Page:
In the past few days, you have shown that support once again with hundreds of thousands of messages to the campaign, and again, I am touched by your thoughtfulness and kindness.
I can never possibly express my gratitude, so let me say simply, thank you.
Hillary stopped by Ellen's show on Monday. It was a great interview that you should check out. Some folks I know have already begun to jump ship in their support for Hillary. I still think our gal has a chance. It isn't over yet!
Hillary Clintonappeared on Saturday Night Live last night. Her appearance is ahead of the March 4th elections which will be the deciding factor in her push for the White House. The skit was all about how Obama has been given an easier way with the media during both candidate's campaign run. Amy Poehler played Hillary brilliantly. It got even better when Hillary joined Amy on stage. The clip below is Hillary's bit only. The full skit can be found after the jump...
To her longtime friends, Senator Hillary Rodham Clinton sounds unusually philosophical on the phone these days. She rarely uses phrases like “when I’m president” anymore. Somber at times, determined at others, she talks to aides and confidants about the importance of focusing on a good day’s work. No drapes are being measured in her mind’s eye, they say.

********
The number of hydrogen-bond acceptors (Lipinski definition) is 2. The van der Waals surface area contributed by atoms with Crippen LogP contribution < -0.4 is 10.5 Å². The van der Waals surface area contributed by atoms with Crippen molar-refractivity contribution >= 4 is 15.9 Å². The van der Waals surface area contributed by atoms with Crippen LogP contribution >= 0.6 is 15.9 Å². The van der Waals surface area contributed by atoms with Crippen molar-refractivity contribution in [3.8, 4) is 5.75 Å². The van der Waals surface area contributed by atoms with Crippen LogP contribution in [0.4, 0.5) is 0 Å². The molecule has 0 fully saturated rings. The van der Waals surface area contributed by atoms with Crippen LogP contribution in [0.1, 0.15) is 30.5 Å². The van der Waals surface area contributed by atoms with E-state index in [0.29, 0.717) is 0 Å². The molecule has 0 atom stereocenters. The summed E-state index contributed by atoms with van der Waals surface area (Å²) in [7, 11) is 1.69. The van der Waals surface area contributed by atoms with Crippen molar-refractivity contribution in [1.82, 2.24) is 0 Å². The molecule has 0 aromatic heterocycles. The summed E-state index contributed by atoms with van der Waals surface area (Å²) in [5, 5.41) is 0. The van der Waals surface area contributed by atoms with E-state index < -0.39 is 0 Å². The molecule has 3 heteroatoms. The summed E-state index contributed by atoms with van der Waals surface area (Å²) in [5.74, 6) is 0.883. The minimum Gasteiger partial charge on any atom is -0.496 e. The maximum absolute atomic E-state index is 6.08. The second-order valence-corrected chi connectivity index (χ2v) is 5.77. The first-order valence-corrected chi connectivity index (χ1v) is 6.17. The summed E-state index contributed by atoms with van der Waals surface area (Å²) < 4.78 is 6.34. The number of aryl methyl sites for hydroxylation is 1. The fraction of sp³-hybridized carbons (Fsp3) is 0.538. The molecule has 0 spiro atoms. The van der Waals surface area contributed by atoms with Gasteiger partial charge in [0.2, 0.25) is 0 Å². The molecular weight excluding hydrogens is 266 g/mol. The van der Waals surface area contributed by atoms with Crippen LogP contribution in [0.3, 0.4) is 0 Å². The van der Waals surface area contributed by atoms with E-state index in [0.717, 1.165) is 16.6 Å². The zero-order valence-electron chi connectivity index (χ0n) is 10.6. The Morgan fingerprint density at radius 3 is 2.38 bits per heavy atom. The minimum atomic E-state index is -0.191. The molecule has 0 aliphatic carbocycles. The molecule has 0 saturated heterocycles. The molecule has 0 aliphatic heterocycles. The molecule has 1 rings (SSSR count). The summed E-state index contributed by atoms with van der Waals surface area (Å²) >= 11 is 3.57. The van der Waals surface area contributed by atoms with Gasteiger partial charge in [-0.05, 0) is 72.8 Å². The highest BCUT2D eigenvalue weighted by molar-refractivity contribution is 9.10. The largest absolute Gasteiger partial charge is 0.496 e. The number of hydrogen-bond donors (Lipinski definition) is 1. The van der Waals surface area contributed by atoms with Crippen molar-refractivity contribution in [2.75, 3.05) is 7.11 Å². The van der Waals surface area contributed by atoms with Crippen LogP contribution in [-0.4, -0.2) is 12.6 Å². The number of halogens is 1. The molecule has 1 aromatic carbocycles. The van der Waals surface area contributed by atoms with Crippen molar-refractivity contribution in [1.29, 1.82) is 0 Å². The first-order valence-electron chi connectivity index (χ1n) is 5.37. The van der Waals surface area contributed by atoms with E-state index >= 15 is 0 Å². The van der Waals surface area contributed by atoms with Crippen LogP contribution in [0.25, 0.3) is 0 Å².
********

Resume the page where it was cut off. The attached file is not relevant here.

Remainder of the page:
And Mrs. Clinton has begun thanking some of her major supporters for helping her run for the Democratic presidential nomination.
“When this is all over, I’m really looking forward to seeing you,” she told one of those supporters by phone the other day.
Mrs. Clinton has not given up, in her head or her heart, her quest to return to the White House, advisers say. But as resolute as she is, she no longer exudes the supreme confidence that was her trademark before the first defeat, in Iowa in January. And then there were more humbling blows, aides say: replacing her campaign manager on Feb. 10, then losing the Wisconsin primary and her hold on the women’s vote there last Tuesday.
If she is not temperamentally suited to reckon with the possibility of losing quite yet, advisers say, she is also a cold, hard realist about politics — at some point, she is known to say, someone will win and someone will not.